The Dodos are at their best when they allow their songs to develop slowly, thus, the strongest tracks on Visiter are, by no coincidence, Visiters‘ longest. Meric Long’s guitar playing, especially when used as a kind of percussive device (think Animal Collective’s Sung Tongs) is brilliantly complimented by Logan Kroeber’s frantic and thunderous use of synchopated tribal style bass drum beats. For instance, the album’s fourth track, “Fools,” perfectly displays the chaotic harmony that Long and Kroeber routinely employ so effectively, as inspired lyrics and guitar playing are juxtaposed perfectly with chaotic percussion, birthing an exciting, unique sound. “Joe’s Waltz,” the albums longest track, coming in right around seven minutes, immediately follows “Fools,” and makes for one of the record’s high points, slowly unraveling itself around heartfelt lyrics, until the point where it builds in to an all around musical frenzy of the most enjoyable type.
Though many of Visiter‘s tracks employ the same type of blueprint, The Dodos keep things sounding fresh and lively thoughout the album. The only misstep would have to be “Park Song” a decent enough song musically, accompanied with, literally, wince-inducing lyrical belly flops. One of these “ouch” type moments goes as follows: Woke up today a bit too late / Put on my shoes and got some coffee / Cranked out the tunes, I think it was Roxy / Went back to snooze until 8:30.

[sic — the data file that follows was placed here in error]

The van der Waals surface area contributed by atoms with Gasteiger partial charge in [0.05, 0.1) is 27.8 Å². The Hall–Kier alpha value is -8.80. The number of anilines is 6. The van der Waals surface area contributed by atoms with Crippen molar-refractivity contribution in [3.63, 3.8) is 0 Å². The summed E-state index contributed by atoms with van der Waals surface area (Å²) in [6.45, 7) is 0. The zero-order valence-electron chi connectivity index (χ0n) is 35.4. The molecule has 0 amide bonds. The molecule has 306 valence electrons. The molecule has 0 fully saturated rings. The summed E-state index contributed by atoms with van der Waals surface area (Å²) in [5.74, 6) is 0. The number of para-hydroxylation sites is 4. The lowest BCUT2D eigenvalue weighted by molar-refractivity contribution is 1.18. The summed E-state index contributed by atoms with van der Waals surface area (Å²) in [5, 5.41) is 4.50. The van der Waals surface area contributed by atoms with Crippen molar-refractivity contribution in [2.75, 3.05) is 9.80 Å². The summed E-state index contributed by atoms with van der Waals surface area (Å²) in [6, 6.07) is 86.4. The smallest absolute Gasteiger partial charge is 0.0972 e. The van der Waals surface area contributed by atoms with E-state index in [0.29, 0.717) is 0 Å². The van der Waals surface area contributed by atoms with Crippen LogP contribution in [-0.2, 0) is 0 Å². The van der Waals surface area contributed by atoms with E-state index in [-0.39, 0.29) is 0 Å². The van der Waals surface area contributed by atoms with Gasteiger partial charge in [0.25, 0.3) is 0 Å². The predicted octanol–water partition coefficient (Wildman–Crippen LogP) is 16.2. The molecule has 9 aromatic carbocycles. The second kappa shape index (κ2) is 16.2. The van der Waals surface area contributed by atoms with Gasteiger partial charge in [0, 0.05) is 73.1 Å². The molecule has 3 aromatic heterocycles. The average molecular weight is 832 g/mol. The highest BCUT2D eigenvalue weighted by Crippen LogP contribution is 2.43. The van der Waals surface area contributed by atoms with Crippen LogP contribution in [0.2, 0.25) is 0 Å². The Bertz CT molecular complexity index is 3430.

Luckily, the rest of the record’s lyrical content is, for the most part, exceptional. A notable example of this is the sixth track, a sad tune about a break-up being mirrored by the seasonal discomfort of winter. On the track, not surprisingly called “Winter,” Long sings, Goodnight my love, you seemed so nice ’til I knew you better / Now I can tell you’re always thinking twice about what might be better / On the outside, there’s no conscience, you’re a victim of your cautiousness / You don’t try, you just lie there hoping that someone will come to make it right. I can’t even believe both of those those phrases were written by not only the same person, but even someone in the same age group.
Visiter is an excellent record; you would be doing yourself a substantial disservice not to at least give it a try. Though there is no accounting for poor taste, I would be genuinely surprised if most people didn’t get a great deal of enjoyment out of it. To re-visit (no pun intended…) an earlier metaphor: most folk-rock acts, especially acoustic duos, are a “My Little Pony” bike with training wheels; The Dodos are a wild eyed, steroid-ed up Floyd Landis, bombing through the finish line in the 2006 Tour de France.
Yes. I also love cycling.
French Kiss Records [CD, 2008]
2. Red and Purple
5. Joe’s Waltz
7. It’s That Time Again
8. Paint the Rust
9. Park Song
12. The Season